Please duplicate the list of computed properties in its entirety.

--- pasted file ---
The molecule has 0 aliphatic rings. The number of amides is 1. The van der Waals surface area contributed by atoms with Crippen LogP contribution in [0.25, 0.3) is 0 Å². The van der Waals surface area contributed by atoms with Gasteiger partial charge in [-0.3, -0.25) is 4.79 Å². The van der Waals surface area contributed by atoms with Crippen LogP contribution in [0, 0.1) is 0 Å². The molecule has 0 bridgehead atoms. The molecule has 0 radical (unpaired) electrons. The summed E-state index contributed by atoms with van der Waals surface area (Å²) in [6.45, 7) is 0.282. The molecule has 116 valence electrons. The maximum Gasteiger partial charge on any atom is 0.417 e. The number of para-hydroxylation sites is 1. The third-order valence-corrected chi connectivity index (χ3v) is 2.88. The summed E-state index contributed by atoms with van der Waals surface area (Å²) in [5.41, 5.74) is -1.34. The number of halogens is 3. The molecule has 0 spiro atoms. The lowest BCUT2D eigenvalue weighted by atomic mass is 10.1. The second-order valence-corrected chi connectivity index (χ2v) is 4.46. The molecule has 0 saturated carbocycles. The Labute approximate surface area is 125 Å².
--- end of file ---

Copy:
The molecule has 0 aliphatic rings. The number of amides is 1. The van der Waals surface area contributed by atoms with Crippen LogP contribution in [0.25, 0.3) is 0 Å². The van der Waals surface area contributed by atoms with Gasteiger partial charge in [-0.3, -0.25) is 4.79 Å². The van der Waals surface area contributed by atoms with Crippen LogP contribution in [0, 0.1) is 0 Å². The molecule has 0 bridgehead atoms. The molecule has 0 radical (unpaired) electrons. The summed E-state index contributed by atoms with van der Waals surface area (Å²) in [6.45, 7) is 0.282. The molecule has 116 valence electrons. The maximum Gasteiger partial charge on any atom is 0.417 e. The number of para-hydroxylation sites is 1. The third-order valence-corrected chi connectivity index (χ3v) is 2.88. The summed E-state index contributed by atoms with van der Waals surface area (Å²) in [5.41, 5.74) is -1.34. The number of halogens is 3. The molecule has 0 spiro atoms. The lowest BCUT2D eigenvalue weighted by atomic mass is 10.1. The second-order valence-corrected chi connectivity index (χ2v) is 4.46. The molecule has 0 saturated carbocycles. The Labute approximate surface area is 125 Å².